Inverted Capitol Spire and Programmatic Architecture Displacements at VSF and LACA

Scott Benzel Inverted Capitol Spire, steel, cotton, 2014

Inverted Capitol Spire: Programmatic Architecture Displacement #5, steel, cotton, 2014

Various Small Fires, Los Angeles, through Nov. 8, 2014

VSF is pleased to inaugurate its outdoor gallery and sound corridor with the new site-specific installation Inverted Capitol Spire, Programmatic Architecture Displacement 5 and the five-channel sound-piece “Inversion V” by Los Angeles-based artist Scott Benzel. This is his first show with the gallery.

Benzel’s work often examines the boundaries between curatorial and artistic practices, as well as popular and high culture, through the selection, re-contextualization, and re-examination of subjects categorized within the twin spheres of ‘high’ and ‘low.’ For this exhibition, the artist approaches two of Los Angeles’ most definitive cultural icons–the Capitol Records building and The Beach Boys–using the musical and architectonic concept of inversion.

Conceived of by the 24-year-old graduate student Lou Naidorf for the architectural firm Welton Beckett, the original design for the Capitol Records building suggests an inverted (skyward) stylus atop a stack of records, capped with a light that regularly pulses out Morse code for ‘Hollywood.’ After its completion in 1956, it became both the world’s first circular office building and a novelty construction that visually established the growing record company as a formidable West Coast presence. In In- verted Capitol Spire, Programmatic Architecture Displacement 5, Benzel turns a 1/4-scale steel replica of this blinking SoCal landmark earthward, reassuming its original symbolism as a phonographic needle. Meanwhile, “Inversion V” reworks Benzel’s string-quintet composition based on The Beach Boys’ 1969 Capitol Records’ release “Never Learn Not to Love” with both the rhythmic drumming of Morse code for Hollywood and abstracted compositions inspired by field recordings from Los Angeles’ streets.

Both Benzel’s bold anti-monument and tempermental sound-piece confront an alternate history of Los Angeles’ flippant culture industry. “Never Learn Not to Love,” for example, was the last song released by America’s clean cut favorites The Beach Boys before they left Capitol Records later that year amidst a blaze of litigation. In this manner, Inverted Capitol Spire, Programmatic Architecture Displacement 5 and “Inversion V” underscore the city’s routine employment of modernist and technological images and metaphors, thereby complicating its attending mythologies with an ominous lilt.

Scott Benzel (b. 1968) has presented exhibitions or performed at the Los Angeles County Museum of Art; the Museum Of Contemporary Art Los Angeles; the Hammer Museum, Los Angeles, CA; the Con- temporary Art Museum, St. Louis, MO; LAXART, Los Angeles, CA; Human Resources, Los Angeles, CA; Public Fiction, Los Angeles, CA; Ballroom Marfa, Marfa, TX; Performa 09, New York, NY; Macca- rone, New York, NY; Benzel has curated shows at the MAK Center/Schindler House, Los Angeles and the Welcome Inn, Eagle Rock, CA, as part of Pacific Standard Time organized by the Getty Museum, among others.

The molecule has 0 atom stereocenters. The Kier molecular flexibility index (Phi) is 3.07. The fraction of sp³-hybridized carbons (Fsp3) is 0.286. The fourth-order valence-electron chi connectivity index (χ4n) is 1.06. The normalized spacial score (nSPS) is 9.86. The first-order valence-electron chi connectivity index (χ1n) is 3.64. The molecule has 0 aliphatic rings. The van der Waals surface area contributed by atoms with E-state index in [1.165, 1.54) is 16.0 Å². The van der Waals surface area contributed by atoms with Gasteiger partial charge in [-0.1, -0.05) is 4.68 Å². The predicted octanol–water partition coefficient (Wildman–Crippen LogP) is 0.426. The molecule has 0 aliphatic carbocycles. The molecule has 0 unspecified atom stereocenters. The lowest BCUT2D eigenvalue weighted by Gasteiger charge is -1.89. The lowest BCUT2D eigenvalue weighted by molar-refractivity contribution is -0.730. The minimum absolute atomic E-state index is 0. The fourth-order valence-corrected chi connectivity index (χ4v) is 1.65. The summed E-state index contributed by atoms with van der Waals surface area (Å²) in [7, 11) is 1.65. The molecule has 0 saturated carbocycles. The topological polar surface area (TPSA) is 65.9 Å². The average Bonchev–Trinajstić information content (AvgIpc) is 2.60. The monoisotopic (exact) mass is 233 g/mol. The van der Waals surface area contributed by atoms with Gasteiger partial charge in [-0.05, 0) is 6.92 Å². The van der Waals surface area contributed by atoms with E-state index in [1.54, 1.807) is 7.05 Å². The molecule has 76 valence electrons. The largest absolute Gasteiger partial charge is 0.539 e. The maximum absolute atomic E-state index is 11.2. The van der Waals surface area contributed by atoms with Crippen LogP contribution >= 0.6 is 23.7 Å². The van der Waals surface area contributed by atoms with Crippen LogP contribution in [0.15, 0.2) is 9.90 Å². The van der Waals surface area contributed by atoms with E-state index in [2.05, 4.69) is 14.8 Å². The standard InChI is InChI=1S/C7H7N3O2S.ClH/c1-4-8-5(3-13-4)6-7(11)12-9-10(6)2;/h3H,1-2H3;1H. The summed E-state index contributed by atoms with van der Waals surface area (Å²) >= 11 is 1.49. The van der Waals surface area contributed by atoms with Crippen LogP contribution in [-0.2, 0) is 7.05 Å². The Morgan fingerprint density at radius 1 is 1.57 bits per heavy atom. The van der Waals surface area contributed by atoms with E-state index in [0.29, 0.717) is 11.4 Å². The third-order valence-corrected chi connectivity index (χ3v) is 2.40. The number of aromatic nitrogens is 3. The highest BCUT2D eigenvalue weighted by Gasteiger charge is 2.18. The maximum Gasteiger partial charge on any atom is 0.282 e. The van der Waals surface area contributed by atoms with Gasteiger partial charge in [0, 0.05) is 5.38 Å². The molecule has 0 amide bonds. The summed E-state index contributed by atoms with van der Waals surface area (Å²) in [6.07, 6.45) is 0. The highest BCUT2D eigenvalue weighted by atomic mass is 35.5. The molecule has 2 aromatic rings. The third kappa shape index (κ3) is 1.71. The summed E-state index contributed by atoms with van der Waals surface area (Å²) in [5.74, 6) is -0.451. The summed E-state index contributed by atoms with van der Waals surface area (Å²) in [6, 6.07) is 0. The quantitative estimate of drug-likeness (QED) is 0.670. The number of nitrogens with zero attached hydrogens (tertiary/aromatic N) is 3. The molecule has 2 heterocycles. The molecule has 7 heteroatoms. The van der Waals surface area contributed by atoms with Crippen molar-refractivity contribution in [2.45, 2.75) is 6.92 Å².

"Scott Benzel ammatic Architecture Displacements 6-7"

Programmatic Architecture Displacements 6 and 7 at Los Angeles Contemporary Archives, architectural maquettes, 2014

n 2010, Benzel presented Inversions I-IV at Kathryn Andrews’ artist-run space Apartment 2. Consisting of several videos, photographic ephemera, hand-lathed phonographic record lacquers, and live string quartet, the show examined Inversion as a musical form (Inversion in music occurs when a musical score is played upside-down) as well as an architectonic phenomenon. The show included inverted videos of examples of Programmatic or Mimetic Architecture from around Los Angeles including a cellphone tower disguised as a palm tree and the Capitol Records Spire- a now-iconic piece of high modernist architecture based on the graduate school drawings of a young architect named Lou Naidorf for the firm of Welton Beckett-which suggests an inverted (skyward) phonographic stylus atop a stack of records.

In the new work, Benzel suggests examples of displacement in iconic Los Angeles Programmatic architecture. Freud defined displacement as a shift in emphasis from something important to something unimportant or the replacement of something unacceptable by an allusion. He saw displacement at work in jokes as well as in metaphor and metonymy.

Benzel here enacts a joke, a somewhat silly, obscene joke: these small maquettes- anti-monumental in the extreme- propose the ‘coupling’ of the spire- emblematic of ‘high’ mid-20th Century culture with another mimetic icon of Los Angeles architecture (this time of ‘low’ culture) the massive yellow-brown donut atop Randy’s Donuts. The obvious sexual metaphor and the admixture of the ‘high’ and ‘low’ reflect architect Naidorf’s position on his own spire:

“A lot of critics thought it would go the way of the Tail o’ the Pup,” says Naidorf, “that it was just another silly L.A. building. So it’s ironic that it’s become so famous.”

Los Angeles Contemporary Archive (LACA) is located at 2245 E. Washington, which houses Ghebaly Gallery, Dope Press, 2nd Cannon Press, and the Fahrenheit project by the FLAX Foundation.